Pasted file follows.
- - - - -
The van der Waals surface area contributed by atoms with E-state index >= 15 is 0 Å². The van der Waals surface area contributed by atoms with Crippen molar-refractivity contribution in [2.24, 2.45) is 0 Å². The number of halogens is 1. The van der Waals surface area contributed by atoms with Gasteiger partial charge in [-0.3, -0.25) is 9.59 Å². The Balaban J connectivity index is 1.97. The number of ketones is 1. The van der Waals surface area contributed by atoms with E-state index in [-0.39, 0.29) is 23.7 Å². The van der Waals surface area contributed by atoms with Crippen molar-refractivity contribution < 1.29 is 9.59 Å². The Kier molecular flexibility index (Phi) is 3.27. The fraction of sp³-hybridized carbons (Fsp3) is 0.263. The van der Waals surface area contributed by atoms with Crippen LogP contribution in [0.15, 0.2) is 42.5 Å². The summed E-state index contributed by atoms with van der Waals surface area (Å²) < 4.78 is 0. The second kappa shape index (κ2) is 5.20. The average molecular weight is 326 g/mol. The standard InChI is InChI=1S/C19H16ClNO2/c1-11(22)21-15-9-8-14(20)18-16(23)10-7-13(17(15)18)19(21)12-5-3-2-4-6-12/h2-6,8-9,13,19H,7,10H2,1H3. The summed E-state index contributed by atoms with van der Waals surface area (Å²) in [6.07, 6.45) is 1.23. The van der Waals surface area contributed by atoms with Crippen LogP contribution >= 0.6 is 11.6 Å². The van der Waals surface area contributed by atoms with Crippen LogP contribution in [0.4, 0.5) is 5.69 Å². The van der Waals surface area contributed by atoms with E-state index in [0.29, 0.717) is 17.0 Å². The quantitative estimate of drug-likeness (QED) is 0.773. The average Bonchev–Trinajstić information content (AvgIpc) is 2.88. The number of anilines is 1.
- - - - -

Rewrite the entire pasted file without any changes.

The van der Waals surface area contributed by atoms with E-state index >= 15 is 0 Å². The van der Waals surface area contributed by atoms with Crippen molar-refractivity contribution in [2.24, 2.45) is 0 Å². The number of halogens is 1. The van der Waals surface area contributed by atoms with Gasteiger partial charge in [-0.3, -0.25) is 9.59 Å². The Balaban J connectivity index is 1.97. The number of ketones is 1. The van der Waals surface area contributed by atoms with E-state index in [-0.39, 0.29) is 23.7 Å². The van der Waals surface area contributed by atoms with Crippen molar-refractivity contribution < 1.29 is 9.59 Å². The Kier molecular flexibility index (Phi) is 3.27. The fraction of sp³-hybridized carbons (Fsp3) is 0.263. The van der Waals surface area contributed by atoms with Crippen LogP contribution in [0.15, 0.2) is 42.5 Å². The summed E-state index contributed by atoms with van der Waals surface area (Å²) < 4.78 is 0. The second kappa shape index (κ2) is 5.20. The average molecular weight is 326 g/mol. The standard InChI is InChI=1S/C19H16ClNO2/c1-11(22)21-15-9-8-14(20)18-16(23)10-7-13(17(15)18)19(21)12-5-3-2-4-6-12/h2-6,8-9,13,19H,7,10H2,1H3. The summed E-state index contributed by atoms with van der Waals surface area (Å²) in [6.07, 6.45) is 1.23. The van der Waals surface area contributed by atoms with Crippen LogP contribution >= 0.6 is 11.6 Å². The van der Waals surface area contributed by atoms with Crippen LogP contribution in [0.4, 0.5) is 5.69 Å². The van der Waals surface area contributed by atoms with E-state index in [0.29, 0.717) is 17.0 Å². The quantitative estimate of drug-likeness (QED) is 0.773. The average Bonchev–Trinajstić information content (AvgIpc) is 2.88. The number of anilines is 1.